It’s easy to get defensive but we also need to listen. What is the truth in this?
Some people will often provide criticism as they want to help us to get better. If it is given well it helps us to learn and develop and improve.
We need to think about how we take criticism – do we listen or close our ears.
What happens if we feel criticism is unfair?
How do we respond to the person who has provided this criticism?
But this is just about the person on the receiving end.
We need to think about the triggers we get from being criticised.
Truth triggers – pay attention to the content. If we disagree, we can feel indignant or wronged.
Relationship triggers – we are more likely to accept criticism by some people. People whose opinions we value, or who deliver in a clear way. are tripped by the person providing the feedback. If we see something as petty when we were trying to help, we may discount it.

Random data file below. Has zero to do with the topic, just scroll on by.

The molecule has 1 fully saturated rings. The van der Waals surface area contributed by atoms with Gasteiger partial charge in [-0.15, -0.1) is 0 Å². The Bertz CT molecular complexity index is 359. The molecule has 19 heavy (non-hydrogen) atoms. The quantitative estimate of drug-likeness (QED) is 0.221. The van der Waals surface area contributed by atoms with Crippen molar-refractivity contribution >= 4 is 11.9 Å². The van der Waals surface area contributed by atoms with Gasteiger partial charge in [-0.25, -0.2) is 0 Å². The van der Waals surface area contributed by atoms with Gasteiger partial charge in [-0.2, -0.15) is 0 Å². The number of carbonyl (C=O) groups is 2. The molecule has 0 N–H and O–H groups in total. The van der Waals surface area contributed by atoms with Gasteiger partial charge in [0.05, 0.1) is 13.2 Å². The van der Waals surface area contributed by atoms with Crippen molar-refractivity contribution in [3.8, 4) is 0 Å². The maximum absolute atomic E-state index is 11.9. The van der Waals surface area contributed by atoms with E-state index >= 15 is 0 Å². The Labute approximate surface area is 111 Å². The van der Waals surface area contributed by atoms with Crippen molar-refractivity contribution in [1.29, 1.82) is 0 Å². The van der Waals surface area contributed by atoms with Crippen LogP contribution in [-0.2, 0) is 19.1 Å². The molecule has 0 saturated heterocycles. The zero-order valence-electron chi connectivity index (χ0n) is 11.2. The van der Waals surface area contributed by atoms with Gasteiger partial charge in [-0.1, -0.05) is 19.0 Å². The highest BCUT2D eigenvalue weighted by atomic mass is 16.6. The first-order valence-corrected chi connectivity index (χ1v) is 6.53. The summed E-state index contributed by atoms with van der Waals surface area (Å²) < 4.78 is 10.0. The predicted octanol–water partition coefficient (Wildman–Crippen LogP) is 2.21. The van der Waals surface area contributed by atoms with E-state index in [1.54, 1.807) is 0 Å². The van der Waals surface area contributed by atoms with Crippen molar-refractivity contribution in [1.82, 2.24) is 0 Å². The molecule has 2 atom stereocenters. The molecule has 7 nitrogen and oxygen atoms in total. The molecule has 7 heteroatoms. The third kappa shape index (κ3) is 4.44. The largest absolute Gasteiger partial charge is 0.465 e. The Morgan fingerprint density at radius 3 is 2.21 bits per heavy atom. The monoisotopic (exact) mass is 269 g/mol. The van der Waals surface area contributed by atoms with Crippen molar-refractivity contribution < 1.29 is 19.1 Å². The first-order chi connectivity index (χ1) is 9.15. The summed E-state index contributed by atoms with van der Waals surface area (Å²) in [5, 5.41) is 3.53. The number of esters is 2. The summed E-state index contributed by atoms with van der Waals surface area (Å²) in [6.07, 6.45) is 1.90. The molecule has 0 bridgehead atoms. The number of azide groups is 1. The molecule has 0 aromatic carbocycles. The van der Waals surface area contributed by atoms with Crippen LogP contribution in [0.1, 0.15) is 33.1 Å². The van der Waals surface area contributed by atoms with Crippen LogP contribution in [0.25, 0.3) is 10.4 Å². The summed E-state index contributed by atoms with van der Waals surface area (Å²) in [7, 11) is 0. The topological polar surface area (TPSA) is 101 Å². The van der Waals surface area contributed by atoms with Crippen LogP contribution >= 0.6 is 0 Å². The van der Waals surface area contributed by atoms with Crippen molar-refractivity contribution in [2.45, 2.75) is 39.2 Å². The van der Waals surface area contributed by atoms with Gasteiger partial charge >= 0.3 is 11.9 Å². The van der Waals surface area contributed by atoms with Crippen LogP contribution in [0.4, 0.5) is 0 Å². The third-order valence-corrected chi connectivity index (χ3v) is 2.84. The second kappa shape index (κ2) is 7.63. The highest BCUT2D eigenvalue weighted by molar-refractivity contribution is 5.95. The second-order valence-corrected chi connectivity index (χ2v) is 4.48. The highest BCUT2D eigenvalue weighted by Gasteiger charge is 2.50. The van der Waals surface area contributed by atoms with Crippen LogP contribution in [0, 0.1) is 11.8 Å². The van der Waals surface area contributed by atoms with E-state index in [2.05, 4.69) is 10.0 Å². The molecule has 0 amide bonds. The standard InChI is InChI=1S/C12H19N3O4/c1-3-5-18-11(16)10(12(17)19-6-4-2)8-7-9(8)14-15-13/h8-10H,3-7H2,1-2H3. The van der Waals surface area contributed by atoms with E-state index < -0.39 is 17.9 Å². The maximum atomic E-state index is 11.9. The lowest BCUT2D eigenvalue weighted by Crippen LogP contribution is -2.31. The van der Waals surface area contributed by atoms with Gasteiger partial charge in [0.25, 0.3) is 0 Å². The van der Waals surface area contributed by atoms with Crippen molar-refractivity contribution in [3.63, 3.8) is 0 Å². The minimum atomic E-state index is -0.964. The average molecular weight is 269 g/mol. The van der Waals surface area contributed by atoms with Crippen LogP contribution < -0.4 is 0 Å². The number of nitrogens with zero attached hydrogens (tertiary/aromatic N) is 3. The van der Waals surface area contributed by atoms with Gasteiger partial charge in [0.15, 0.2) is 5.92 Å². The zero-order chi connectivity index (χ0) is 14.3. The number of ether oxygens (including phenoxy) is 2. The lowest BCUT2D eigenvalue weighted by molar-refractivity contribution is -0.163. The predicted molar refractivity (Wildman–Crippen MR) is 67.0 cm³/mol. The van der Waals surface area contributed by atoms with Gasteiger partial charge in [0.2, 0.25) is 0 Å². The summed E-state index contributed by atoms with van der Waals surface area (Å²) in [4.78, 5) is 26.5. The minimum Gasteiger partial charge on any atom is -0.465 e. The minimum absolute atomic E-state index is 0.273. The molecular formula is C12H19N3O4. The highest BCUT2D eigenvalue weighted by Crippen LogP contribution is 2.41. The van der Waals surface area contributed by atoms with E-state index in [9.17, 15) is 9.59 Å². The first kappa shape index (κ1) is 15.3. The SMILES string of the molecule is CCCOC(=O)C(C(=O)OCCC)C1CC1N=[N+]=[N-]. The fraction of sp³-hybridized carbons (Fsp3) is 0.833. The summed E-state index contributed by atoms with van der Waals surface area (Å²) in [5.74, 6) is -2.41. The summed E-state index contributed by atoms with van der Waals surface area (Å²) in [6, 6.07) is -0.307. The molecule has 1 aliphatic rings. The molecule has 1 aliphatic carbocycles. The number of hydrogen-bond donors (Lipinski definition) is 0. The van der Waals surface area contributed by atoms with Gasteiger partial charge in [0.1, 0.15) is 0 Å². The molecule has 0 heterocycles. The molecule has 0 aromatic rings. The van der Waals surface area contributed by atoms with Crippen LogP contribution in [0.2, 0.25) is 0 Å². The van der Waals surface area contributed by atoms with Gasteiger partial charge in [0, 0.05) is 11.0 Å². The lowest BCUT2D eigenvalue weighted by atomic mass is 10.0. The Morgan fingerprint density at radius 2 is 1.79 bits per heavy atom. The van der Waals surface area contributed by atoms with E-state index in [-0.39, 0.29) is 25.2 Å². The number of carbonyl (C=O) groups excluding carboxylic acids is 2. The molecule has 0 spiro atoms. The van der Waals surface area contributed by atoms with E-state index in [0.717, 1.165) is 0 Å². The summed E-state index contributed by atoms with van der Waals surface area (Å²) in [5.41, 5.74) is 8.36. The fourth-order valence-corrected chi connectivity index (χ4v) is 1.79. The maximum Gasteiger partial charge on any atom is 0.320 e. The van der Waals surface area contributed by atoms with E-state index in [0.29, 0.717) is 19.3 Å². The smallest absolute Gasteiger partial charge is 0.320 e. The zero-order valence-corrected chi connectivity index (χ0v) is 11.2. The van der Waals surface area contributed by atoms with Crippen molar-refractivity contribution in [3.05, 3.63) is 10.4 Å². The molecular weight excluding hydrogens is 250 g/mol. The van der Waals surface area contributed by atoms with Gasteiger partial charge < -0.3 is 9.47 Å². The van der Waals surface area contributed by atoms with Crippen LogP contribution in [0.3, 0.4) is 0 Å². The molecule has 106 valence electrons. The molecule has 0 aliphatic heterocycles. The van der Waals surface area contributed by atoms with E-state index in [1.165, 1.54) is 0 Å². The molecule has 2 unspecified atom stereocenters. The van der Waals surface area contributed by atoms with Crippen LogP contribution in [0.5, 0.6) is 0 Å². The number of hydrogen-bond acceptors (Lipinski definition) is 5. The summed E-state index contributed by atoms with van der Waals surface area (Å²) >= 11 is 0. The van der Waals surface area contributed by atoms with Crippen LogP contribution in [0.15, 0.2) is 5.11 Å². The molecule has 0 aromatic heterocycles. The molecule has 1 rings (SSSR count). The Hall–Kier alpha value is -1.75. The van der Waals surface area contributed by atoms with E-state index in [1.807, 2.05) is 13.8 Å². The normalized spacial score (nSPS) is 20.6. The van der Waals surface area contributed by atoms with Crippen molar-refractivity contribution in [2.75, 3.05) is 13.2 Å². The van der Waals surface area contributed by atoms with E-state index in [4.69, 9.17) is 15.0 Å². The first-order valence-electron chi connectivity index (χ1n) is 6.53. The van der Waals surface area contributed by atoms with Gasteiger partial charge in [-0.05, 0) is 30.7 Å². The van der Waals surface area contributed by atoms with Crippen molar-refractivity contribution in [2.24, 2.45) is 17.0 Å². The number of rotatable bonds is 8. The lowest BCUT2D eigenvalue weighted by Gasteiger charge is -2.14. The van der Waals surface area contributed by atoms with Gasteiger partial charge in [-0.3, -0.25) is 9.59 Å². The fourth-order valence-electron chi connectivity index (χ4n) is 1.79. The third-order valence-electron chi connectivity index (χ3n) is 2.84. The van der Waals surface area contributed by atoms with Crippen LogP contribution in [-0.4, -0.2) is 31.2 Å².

Identity triggers – anything that affects our self-concept can hurt deeply. We have to take time out before responding and it helps if we can remind us of our strengths.
How do you deliver criticism?
We should think about how we deliver criticism. Think about when you criticise family members, it’s easy to be general and full of blame. I know I can do this sometimes.
It’s often better to be clear on what we are criticising and to address our comments at the action, not the person.
Being mature means role modelling how this feedback should be delivered, even if others we know don’t do the same.
Watch the video
In this week’s kitchen conversation, you can listen to my talking around this subject. I’d love to know your views on this, so please, feel free to add your comment below.
I’ve found an interesting article on the Harvard Business Review site: Find the Coaching in Criticism which can be found ini their Difficult Conversations section. Read it here